Mon. Feb 26th, 2024

The concept of Digital Transformation, so hackneyed today, is sometimes difficult to define or limit, probably due to the breadth that this concept has. If we try to find a definition on Wikipedia, for example, we will see that it is defined as “the change associated with the application of digital technologies in all aspects of human society”. We can study the Digital Transformation from multiple angles and one of them is clearly that of data. Indeed, any process of Digital Transformation applied to any field will result in the generation of data in electronic format. In 2006 Clive R. Humby coined the term “data is the new oil”. Today few doubt the correctness of the concept and although there are qualifications such as those made later by Michael Palmer indicating that raw data (like oil) cannot be used and must be refined to add value, the truth is that in In today’s society, the relevance of this idea continues to grow. Virtually all current economic activity is supported, directly or indirectly, by the exchange, analysis, exploitation, purchase-sale or transfer of data. In this way, it seems clear that every Digital Transformation process is based on data, in its analysis and procedures for obtaining, optimizing, applying, … Currently almost all of the product fabric and the Public Administrations are at some point in a process Digital Transformation; sometimes without being really aware of it or having made adequate planning. Lack of planning is one of the most common mistakes when carrying out a Digital Transformation process. Without planning, errors, inefficiencies, management problems will occur, which will entail, among other undesirable effects, data security problems.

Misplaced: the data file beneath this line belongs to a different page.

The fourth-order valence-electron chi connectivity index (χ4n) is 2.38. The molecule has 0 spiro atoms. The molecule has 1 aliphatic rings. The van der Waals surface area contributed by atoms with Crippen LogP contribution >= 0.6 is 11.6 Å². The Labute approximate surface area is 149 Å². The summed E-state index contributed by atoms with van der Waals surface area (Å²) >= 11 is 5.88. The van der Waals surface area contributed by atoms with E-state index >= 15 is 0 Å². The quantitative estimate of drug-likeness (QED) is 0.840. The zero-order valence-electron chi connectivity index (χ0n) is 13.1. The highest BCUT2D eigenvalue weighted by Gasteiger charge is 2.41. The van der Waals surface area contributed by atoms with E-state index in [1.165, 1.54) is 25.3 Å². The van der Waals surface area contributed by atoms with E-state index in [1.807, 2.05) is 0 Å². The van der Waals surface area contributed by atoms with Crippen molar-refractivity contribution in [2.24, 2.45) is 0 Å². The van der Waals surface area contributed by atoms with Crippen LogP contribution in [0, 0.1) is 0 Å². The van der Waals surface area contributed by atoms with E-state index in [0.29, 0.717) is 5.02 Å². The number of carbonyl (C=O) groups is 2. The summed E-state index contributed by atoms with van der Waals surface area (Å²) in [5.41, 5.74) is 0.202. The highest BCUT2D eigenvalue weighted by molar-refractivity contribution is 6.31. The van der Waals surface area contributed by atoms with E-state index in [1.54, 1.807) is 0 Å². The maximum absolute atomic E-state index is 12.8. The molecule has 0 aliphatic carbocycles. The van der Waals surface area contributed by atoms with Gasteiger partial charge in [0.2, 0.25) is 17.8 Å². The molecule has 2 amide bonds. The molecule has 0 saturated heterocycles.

Every Digital Transformation process is based on data, its analysis and procedures for obtaining it… and cybersecurity

Indeed, data security is a strategic element in any procedure in this sense and must be taken into consideration with this level of importance during the planning phase. As we indicated earlier, the problem is that on many occasions there is no planning as such or it is not as rigorous as it should be and it does not include cybersecurity in general and data security in particular as key elements. Practically every day the discovery of a security breach in a large company or public administration comes to light, a data theft, a loss of information (by ransomware, for example) and in the case of small or medium-sized entities we don’t even know about it, but it happens anyway. In fact, we have normalized cybercrimes to such an extent that “classic” crimes in which equipment or even money are stolen through a “physical” robbery or robbery attract much more attention and get much more space in the press and television than when similar or greater damage is caused by a cyber attack. If when setting up a business such as a store or a warehouse, no one considers not establishing adequate physical security measures (locks, alarms, surveillance or anti-fire systems…); Why, when it comes to digitally transforming these businesses, is the need to protect their data not considered from the beginning? If we all agree that data is the new oil, the basis that sustains the economy in the digital age in which we find ourselves; Why then is it necessary to insist on the need to protect that information? How is it possible that every day we experience new ransomware infections in all kinds of entities? That information breaches occur that publish and sell confidential data of customers, users or citizens to the highest bidder? Probably the reason for all this is not having understood that any digital transformation process that has not been planned correctly can lead to disaster. And that proper planning requires including information and data security among its key, strategic and determining elements for the rest of the plan.
By Miguel López, Country Manager of Barracuda Iberia

By Alvaro Rivers

Award-winning student. Incurable social media fanatic. Music scholar. Beer maven. Writer.